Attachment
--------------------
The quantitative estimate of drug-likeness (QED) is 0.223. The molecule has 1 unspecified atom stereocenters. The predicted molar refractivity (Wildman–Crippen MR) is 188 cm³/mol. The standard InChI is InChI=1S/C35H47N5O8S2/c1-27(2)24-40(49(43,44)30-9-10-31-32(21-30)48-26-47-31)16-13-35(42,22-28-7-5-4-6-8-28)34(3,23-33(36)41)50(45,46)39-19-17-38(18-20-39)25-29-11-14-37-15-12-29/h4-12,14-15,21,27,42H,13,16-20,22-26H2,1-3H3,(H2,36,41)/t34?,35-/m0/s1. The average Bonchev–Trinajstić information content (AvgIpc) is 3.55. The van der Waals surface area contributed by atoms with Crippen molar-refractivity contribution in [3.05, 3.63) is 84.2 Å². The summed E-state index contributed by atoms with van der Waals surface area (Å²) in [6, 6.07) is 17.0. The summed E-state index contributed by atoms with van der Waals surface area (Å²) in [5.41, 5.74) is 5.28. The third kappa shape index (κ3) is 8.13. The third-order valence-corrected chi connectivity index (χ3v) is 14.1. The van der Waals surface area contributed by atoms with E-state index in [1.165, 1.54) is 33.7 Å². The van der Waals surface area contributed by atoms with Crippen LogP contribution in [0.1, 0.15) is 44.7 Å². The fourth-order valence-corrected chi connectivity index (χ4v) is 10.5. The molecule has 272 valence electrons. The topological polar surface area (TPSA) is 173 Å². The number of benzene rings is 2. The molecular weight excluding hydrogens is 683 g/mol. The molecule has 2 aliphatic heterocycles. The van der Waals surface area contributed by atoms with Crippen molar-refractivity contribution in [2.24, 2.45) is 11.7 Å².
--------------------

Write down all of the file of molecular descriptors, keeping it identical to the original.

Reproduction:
The quantitative estimate of drug-likeness (QED) is 0.223. The molecule has 1 unspecified atom stereocenters. The predicted molar refractivity (Wildman–Crippen MR) is 188 cm³/mol. The standard InChI is InChI=1S/C35H47N5O8S2/c1-27(2)24-40(49(43,44)30-9-10-31-32(21-30)48-26-47-31)16-13-35(42,22-28-7-5-4-6-8-28)34(3,23-33(36)41)50(45,46)39-19-17-38(18-20-39)25-29-11-14-37-15-12-29/h4-12,14-15,21,27,42H,13,16-20,22-26H2,1-3H3,(H2,36,41)/t34?,35-/m0/s1. The average Bonchev–Trinajstić information content (AvgIpc) is 3.55. The van der Waals surface area contributed by atoms with Crippen molar-refractivity contribution in [3.05, 3.63) is 84.2 Å². The summed E-state index contributed by atoms with van der Waals surface area (Å²) in [6, 6.07) is 17.0. The summed E-state index contributed by atoms with van der Waals surface area (Å²) in [5.41, 5.74) is 5.28. The third kappa shape index (κ3) is 8.13. The third-order valence-corrected chi connectivity index (χ3v) is 14.1. The van der Waals surface area contributed by atoms with E-state index in [1.165, 1.54) is 33.7 Å². The van der Waals surface area contributed by atoms with Crippen LogP contribution in [0.1, 0.15) is 44.7 Å². The fourth-order valence-corrected chi connectivity index (χ4v) is 10.5. The molecule has 272 valence electrons. The topological polar surface area (TPSA) is 173 Å². The number of benzene rings is 2. The molecular weight excluding hydrogens is 683 g/mol. The molecule has 2 aliphatic heterocycles. The van der Waals surface area contributed by atoms with Crippen molar-refractivity contribution in [2.24, 2.45) is 11.7 Å².